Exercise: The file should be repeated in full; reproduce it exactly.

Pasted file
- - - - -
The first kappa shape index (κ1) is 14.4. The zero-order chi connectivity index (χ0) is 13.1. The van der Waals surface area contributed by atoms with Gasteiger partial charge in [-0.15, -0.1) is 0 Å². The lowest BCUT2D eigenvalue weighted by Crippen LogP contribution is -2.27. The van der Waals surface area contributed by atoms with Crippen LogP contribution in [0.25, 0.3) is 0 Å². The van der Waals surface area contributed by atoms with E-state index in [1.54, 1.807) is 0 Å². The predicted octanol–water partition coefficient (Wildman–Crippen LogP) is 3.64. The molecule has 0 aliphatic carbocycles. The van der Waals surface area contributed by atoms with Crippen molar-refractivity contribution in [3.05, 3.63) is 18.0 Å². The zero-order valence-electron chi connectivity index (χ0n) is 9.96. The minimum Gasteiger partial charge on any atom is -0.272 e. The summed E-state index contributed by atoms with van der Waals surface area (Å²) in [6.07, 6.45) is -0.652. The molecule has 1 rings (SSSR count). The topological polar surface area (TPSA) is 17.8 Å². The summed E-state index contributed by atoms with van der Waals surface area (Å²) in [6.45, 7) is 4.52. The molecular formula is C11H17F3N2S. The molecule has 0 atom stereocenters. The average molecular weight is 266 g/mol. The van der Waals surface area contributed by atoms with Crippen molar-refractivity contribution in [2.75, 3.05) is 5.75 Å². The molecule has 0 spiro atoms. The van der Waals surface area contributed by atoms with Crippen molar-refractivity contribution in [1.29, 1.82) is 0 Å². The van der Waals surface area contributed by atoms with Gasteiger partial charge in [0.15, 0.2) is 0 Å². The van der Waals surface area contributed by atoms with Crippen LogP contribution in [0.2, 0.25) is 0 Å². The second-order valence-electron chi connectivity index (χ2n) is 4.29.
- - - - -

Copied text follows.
The first kappa shape index (κ1) is 14.4. The zero-order chi connectivity index (χ0) is 13.1. The van der Waals surface area contributed by atoms with Gasteiger partial charge in [-0.15, -0.1) is 0 Å². The lowest BCUT2D eigenvalue weighted by Crippen LogP contribution is -2.27. The van der Waals surface area contributed by atoms with Crippen LogP contribution in [0.25, 0.3) is 0 Å². The van der Waals surface area contributed by atoms with E-state index in [1.54, 1.807) is 0 Å². The predicted octanol–water partition coefficient (Wildman–Crippen LogP) is 3.64. The molecule has 0 aliphatic carbocycles. The van der Waals surface area contributed by atoms with Crippen molar-refractivity contribution in [3.05, 3.63) is 18.0 Å². The zero-order valence-electron chi connectivity index (χ0n) is 9.96. The minimum Gasteiger partial charge on any atom is -0.272 e. The summed E-state index contributed by atoms with van der Waals surface area (Å²) in [6.07, 6.45) is -0.652. The molecule has 1 rings (SSSR count). The topological polar surface area (TPSA) is 17.8 Å². The summed E-state index contributed by atoms with van der Waals surface area (Å²) in [6.45, 7) is 4.52. The molecular formula is C11H17F3N2S. The molecule has 0 atom stereocenters. The average molecular weight is 266 g/mol. The van der Waals surface area contributed by atoms with Crippen molar-refractivity contribution in [2.75, 3.05) is 5.75 Å². The molecule has 0 spiro atoms. The van der Waals surface area contributed by atoms with Crippen molar-refractivity contribution in [1.29, 1.82) is 0 Å². The van der Waals surface area contributed by atoms with Gasteiger partial charge in [0.15, 0.2) is 0 Å². The van der Waals surface area contributed by atoms with Crippen LogP contribution in [0.2, 0.25) is 0 Å². The second-order valence-electron chi connectivity index (χ2n) is 4.29.